Prior research in the domain of brand management suggests
that brand names are key indicators of the products that have become an
imperative asset that influences consumer brand perceptions in today’s highly
competitive environment (Ailawadi & Keller, 2004). Brand names simplify
consumer choices by helping them to recognise products more easily (Friedman,
1985). Well-chosen brand names contribute to the strength of the product. Brand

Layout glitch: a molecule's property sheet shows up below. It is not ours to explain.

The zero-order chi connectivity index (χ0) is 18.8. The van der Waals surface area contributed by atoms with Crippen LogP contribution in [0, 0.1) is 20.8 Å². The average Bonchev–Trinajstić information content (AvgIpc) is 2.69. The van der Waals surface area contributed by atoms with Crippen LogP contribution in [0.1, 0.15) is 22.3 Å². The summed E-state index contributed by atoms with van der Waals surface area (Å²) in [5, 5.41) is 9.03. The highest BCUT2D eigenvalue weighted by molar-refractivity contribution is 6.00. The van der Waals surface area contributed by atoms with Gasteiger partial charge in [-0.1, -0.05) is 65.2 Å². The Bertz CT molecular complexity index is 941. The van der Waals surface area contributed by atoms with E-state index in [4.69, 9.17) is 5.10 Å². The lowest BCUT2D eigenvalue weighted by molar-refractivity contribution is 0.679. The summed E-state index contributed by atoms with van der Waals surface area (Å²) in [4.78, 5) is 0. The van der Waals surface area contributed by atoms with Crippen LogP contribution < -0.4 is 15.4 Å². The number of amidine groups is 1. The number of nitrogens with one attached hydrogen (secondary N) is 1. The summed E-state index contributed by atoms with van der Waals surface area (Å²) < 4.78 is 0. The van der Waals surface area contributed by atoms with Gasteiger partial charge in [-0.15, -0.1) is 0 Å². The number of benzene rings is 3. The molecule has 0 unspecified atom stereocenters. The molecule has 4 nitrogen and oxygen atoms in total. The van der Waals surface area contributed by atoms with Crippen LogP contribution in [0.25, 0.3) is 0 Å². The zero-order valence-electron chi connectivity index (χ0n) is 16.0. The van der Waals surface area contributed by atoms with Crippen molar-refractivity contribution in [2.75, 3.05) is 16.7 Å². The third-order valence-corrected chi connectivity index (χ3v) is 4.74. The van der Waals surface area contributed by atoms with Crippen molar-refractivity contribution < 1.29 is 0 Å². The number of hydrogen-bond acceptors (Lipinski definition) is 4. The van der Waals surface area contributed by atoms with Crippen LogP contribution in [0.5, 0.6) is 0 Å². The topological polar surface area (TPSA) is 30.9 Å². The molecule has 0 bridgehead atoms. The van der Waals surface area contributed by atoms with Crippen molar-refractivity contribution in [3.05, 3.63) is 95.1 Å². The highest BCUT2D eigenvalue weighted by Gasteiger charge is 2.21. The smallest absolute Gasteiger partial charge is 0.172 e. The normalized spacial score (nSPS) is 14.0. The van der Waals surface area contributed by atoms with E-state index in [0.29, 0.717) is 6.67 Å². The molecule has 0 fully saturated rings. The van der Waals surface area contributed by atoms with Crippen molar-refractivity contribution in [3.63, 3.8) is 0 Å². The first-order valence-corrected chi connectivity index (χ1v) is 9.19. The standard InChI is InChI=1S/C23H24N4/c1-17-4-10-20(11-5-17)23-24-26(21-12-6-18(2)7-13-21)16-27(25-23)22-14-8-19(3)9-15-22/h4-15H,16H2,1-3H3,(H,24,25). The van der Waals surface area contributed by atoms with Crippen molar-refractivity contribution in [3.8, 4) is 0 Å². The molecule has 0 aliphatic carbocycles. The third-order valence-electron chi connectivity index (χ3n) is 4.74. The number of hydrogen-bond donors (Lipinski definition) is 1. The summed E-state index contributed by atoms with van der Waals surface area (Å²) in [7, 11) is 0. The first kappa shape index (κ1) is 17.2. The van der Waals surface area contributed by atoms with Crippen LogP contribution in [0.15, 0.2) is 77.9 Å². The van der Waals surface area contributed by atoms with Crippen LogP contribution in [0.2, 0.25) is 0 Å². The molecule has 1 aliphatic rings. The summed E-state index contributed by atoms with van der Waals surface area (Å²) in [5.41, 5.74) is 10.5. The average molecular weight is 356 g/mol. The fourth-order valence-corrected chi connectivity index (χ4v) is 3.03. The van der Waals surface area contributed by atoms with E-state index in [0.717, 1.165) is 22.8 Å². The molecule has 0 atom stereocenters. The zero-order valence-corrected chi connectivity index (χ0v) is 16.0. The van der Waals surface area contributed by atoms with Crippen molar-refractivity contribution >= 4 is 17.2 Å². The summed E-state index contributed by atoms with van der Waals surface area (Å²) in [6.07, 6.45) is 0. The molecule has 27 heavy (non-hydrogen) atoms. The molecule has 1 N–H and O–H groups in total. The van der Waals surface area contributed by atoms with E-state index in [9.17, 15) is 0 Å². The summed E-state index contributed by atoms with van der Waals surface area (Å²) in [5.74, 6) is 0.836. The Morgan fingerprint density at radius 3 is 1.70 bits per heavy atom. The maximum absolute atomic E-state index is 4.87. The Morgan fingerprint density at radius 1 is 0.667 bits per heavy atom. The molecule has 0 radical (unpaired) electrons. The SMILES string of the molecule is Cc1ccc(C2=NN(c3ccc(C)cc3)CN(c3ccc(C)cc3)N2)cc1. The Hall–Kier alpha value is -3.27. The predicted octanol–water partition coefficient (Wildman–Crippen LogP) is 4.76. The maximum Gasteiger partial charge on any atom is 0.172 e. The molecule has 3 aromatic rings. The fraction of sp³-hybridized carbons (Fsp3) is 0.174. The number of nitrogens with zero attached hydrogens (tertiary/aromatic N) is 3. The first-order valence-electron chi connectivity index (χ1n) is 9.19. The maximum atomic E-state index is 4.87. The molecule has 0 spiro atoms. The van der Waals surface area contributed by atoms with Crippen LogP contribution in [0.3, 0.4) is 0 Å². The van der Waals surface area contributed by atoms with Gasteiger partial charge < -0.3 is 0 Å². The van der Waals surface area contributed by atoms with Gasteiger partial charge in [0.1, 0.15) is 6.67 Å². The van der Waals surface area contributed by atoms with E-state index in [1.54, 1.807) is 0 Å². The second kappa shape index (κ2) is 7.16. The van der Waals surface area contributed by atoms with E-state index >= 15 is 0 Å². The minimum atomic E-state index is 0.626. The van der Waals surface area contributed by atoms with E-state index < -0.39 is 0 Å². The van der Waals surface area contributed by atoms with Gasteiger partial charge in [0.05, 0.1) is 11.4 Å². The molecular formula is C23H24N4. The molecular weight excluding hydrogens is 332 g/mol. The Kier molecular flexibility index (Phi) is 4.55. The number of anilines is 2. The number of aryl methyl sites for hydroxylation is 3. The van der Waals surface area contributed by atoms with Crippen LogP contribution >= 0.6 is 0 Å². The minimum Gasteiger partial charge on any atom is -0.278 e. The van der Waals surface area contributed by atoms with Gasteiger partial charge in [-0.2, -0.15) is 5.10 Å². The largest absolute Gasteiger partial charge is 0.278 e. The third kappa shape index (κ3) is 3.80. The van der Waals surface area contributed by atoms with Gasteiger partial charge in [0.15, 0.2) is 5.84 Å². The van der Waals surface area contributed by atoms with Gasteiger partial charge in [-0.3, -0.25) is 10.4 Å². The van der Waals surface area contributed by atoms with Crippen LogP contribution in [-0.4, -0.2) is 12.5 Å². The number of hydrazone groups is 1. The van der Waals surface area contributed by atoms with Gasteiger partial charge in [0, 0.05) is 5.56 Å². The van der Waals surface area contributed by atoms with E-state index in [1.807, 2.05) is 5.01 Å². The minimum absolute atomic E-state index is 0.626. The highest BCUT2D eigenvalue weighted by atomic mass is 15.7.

names that are associated with positive attributes score higher on overall
liking (Kohli & Harich, 2005). Moreover, sounds (phonetic structure) of
brand names may affect consumer attitudes (Yorkston & Menon, 2004).
Although companies tend to use ‘brand names that suggest language origins
different from the brands’ true country-of-origin’ (Samiee, Shimp, & Sharma
2005, p. 391), evidence of consumer preferences for foreign brand names is
limited and ‘the literature on branding in an international context is somewhat
sparse’ (Alashban, Hayes, Zinkhan, & Balazs, 2002, p. 38).